By Darla Shelden
City Sentinel Reporter
OKLAHOMA CITY, OK – Four Oklahoma women who have demonstrated leadership abilities in the military, from the bench and in the business world will be inducted into the Oklahoma Women’s Hall of Fame on Thursday, October 10. Sponsored by the Oklahoma Commission on the Status of Women (OCSW), the ceremony will be held at 4 p.m., at the Oklahoma Judicial Center, 2100 N. Lincoln Boulevard in Oklahoma City.
A reception will follow the event, which is free and open to the public.
The 2019 Oklahoma Women’s Hall of Fame inductees are Maj. (ret.) Helen Freudenberger Holmes (Posthumous), Chief Justice Noma Gurich, Judy Love, and Ollie Starr.
“We are honored to recognize these outstanding women who have devoted themselves to improving their communities by welcoming them into the Oklahoma Women’s Hall of Fame,” said Denise Castelli, 2019 Chair of the Oklahoma Women’s Hall of Fame.
“These women have inspired Oklahoma women, families and children and continue to be exemplary role models for people across the state.”
Born near Pleasant Valley, Helen Freudenberger Holmes (December 16, 1915 – March 22, 1997) pioneered women’s role in the military. While serving as the public relations representative of the Reserve Officers’ Training Corps (ROTC) at Oklahoma Agricultural and Mechanical College (now Oklahoma State University), she was selected for the first class of Women’s Army Auxiliary Corps (WAAC) officer candidates from Oklahoma. Sworn in on July 9, 1942, Holmes was the first woman from Oklahoma to be inducted into active military service during World War II. Following active duty service, Holmes became the second woman to serve as mayor of Guthrie. In 2019, Major Holmes was inducted into the Oklahoma Historians Hall of Fame and the U.S. Army Women’s Foundation Hall of Fame.
Justice Noma Gurich became Chief Justice of the Oklahoma Supreme Court on January 1, 2019, having served as Justice on the Supreme Court of Oklahoma since 2011. She is the third woman in state history to serve as a Supreme Court Justice and has been a member of the Oklahoma Judiciary for over 30 years. In 2011, The Journal Record inducted her into the Woman of the Year Circle of Excellence; in 2013, she received the Oklahoma City Chapter of the Association of Women in Communications Byliner Award for Civic Leadership; and in 2014, the OU College of Law inducted her into the Order of the Owl Hall of Fame.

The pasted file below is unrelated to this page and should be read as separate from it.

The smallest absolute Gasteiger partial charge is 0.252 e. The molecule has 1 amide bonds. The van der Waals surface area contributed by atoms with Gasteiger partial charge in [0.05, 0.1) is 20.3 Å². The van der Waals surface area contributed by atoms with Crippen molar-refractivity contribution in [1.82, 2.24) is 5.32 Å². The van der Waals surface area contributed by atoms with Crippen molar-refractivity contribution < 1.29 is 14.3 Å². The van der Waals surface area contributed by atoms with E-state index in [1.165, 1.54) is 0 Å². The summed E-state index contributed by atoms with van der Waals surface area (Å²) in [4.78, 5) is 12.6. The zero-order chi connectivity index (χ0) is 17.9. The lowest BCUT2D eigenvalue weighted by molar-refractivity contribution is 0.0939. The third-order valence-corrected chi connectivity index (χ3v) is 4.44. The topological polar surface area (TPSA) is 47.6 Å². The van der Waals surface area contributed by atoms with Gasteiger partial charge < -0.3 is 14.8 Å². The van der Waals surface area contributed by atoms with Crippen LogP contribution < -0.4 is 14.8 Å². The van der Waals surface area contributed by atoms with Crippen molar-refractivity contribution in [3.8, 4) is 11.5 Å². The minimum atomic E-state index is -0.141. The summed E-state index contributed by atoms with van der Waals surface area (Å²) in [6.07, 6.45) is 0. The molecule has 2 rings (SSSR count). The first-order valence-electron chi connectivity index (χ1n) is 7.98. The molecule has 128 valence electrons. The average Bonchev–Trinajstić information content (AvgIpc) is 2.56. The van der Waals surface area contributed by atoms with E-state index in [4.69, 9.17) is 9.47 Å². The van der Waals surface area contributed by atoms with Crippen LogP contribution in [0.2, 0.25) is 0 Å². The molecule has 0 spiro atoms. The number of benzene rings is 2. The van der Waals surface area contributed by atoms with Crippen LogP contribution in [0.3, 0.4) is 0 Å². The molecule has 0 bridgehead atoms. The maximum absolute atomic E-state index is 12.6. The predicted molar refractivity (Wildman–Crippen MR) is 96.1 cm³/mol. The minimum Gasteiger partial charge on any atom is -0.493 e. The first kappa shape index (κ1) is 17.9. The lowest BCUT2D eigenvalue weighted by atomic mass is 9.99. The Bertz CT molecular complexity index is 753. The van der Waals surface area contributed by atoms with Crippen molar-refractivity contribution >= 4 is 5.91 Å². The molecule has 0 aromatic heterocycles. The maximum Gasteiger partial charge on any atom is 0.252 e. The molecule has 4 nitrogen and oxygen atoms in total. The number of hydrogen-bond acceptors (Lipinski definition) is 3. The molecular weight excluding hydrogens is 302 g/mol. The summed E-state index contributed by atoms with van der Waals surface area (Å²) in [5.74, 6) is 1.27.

A leader in both business and nonprofits, Judy Love is a long-time philanthropist through one of the nation’s largest private companies, Love’s Travel Stops and Country Stores. Love’s talent, time and financial contributions has helped the only school for homeless students, Positive Tomorrows, and established Cristo Rey, a private Catholic high school. In 2010, she was inducted into the Oklahoma Hall of Fame, and in 2016, she was voted the Most Powerful Woman in Oklahoma City. In 2017, Forbes Magazine listed her as one of America’s most successful self-made women. Love serves on the boards of Mercy Hospital, Oklahoma City Museum of Art, Oklahoma Hall of Fame and United Way of Central Oklahoma.
From Claremore, Ollie Starr was instrumental in revitalizing the Indian Women’s Pocahontas Club. Established in 1899, the Club began as a past-time group for native women returning home in the summers from seminaries and colleges. Today, the club remains active in cultural preservation and community service. Starr promotes issues for elder Cherokees, securing grant money to enable young women to pursue higher education and helping improve living conditions for Cherokee seniors. In 2017, she received the Cherokee Nation Lifetime Achievement Award.
The Oklahoma Women’s Hall of Fame was established in 1982 by then Gov. George Nigh. Since then, 128 Oklahoma women have received this highest honor for contributing to significant and recognizable changes that benefit the lives of women and families in Oklahoma, the nation or the world through professional leadership, civic involvement or volunteer community efforts.
“This distinction is a tribute to the transformational impact that these Oklahoma women have had on their communities,” said Denise Castelli, the 2019 Committee Chair of the Oklahoma Women’s Hall of Fame.
“They will be forever be remembered for their actions that changed lives and for their leadership that benefitted everyone around them.”